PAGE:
Living the high life

GFF diary days 1&2: Hail Caesar!, Ben Wheatley and Con Air as you’ve never seen it before.

by Jennie Kermode

Partying in Golden Age style
Partying in Golden Age style Photo: Glasgow Film Festival

The twelfth Glasgow Film Festival has the strongest line-up yet and the city has been buzzing about it since January, so it came as no surprise that people were queuing down Rose Street on Wednesday night in eager anticipation of the opening gala. The UK première of the Coen Brothers’ ]Hail Caesar!, taking place just 24 hours after its European première at the Berlinale, took up all three of the historic cinema’s screens before getting a second screening in each of them later the same night. The red carpet was out for celebrities like Kelly MacDonald and ushers dressed as centurions guarded the doors with spears before showing people to their seats.

Hail Caesar! red carpet
Hail Caesar! red carpet Photo: Glasgow Film Festival

The film was very popular. Some viewers found it patchy but everybody loved Channing Tatum’s dancing and there was a lot of praise for Scarlett Johansson, who has been a favourite in Glasgow ever since she drove around the city talking to strangers to make Jonathan Glazer’s Under The Skin. After the film was there was a VIP party with fabulous Golden Age of Hollywood costumes, jive dancing and champagne, which went on late into the night.

The following morning saw the first of the festival’s screenings of old classics, in this case Libeled Lady with William Powell and Myrna Loy alongside Jean Harlow and Spencer Tracy. A screwball comedy whose evisceration of dodgy newspaper stings seems strikingly contemporary, it attracted a mixed crowd of nostalgic older viewers and curious younger ones. All of these morning classic screenings are free to attend so if you’re in the city, it’s well worth taking a look. The sound quality isn’t always great but there’s still a lot to enjoy.

Ben Wheatley presents High Rise
Ben Wheatley presents High Rise Photo: Glasgow Film Festival

Later in the morning, Pablo Larrain’s poetic but troubling The Club took on the issue of child abuse in the Catholic Church, providing interesting contrasts with the recently released Spotlight, and late the similarly beautiful Land And Shade told the story of a family acing ruin because of pollution caused by the burning of sugar crop leftovers in Colombia. This year the festival has a big focus on Argentine cinema but there’s a healthy amount of South American film more generally.

The evening saw the première of Hyena Road, a film based on the true stories of Canadian soldiers charged with keeping the peace in Afghanistan, whilst Labyrinth Of Lies looked back at the legacy of World War Two and at the challenges that faced those trying to hunt down former Nazi officers in society that still protected them. We recent interviewed director Giulio Ricciarelli about it. The highest profile première of the night, however, was Ben Wheatley’s eagerly awaited adaptation of JG Ballard’s cult novel High Rise. Ben arrived on the red carpet well wrapped up in a padded coat, proof against a chill Glasgow day, and was thrilled by the audience’s reaction to the film, which some said made them feel queasy in all the right ways and others likened to Kubrick masterpiece A Clockwork Orange. They, in turn, were thrilled by his entertaining and engaging talk, during which he professed his love of Abba, whose music appears prominently in the film’s soundtrack. It doubtless helped that he was also giving away t-shirts to people who asked questions. Some attendees left saying that they couldn’t wait to see the film again.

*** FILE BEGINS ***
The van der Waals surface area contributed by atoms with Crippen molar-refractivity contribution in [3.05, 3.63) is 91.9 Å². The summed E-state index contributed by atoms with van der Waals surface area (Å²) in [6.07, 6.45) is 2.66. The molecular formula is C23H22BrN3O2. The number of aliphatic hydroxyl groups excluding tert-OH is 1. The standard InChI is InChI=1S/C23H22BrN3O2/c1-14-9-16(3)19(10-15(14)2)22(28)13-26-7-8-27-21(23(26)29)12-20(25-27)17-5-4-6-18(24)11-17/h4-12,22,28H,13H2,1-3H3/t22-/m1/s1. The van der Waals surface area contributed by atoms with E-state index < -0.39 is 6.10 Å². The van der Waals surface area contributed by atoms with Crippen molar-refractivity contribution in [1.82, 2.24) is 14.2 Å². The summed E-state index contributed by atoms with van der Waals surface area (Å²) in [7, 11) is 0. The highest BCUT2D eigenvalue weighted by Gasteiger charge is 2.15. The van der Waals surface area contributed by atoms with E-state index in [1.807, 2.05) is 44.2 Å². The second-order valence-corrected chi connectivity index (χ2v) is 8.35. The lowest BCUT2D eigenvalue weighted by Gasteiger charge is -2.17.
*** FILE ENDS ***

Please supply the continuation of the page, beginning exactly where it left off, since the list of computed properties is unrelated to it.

Festival prisoners preparing for flight
Festival prisoners preparing for flight

With such an enthusiastic response, you might think that was the biggest event of the night but you’d be wrong. That honour went to Nineties Nicolas Cage actioner Con Air. it might not be the man’s greatest movie but he has leagues of fans happy to watch him in just about anything, and on this occasion they’d been promised something special. So they got to the GFT and climbed aboard the buses they’d been promised would take them to a secret location, and only then did they find the welcome packs on their seats, containing Guantanamo Bay-style orange jumpsuits and handcuffs. After a stern talking-to from festival director and temporary prison transport director Allison Gardner, they suited up and were taken to The Experience in Hillington, a former Rolls Royce factory with an actual plane sticking out of the side of it. As you might imagine, this created an amazing atmosphere even before the film began and everybody came out of it happy, praising the festival team for giving them a night out that had exceeded their wildest expectations. They even got to enjoy a temporary prison break out and run amok with Laserquest weapons.

The challenge that the GFF team faces now is that these first two days have given them a lot to live up to, but with ten days still to go and some great films in store, they may well have more treats up their sleeves.

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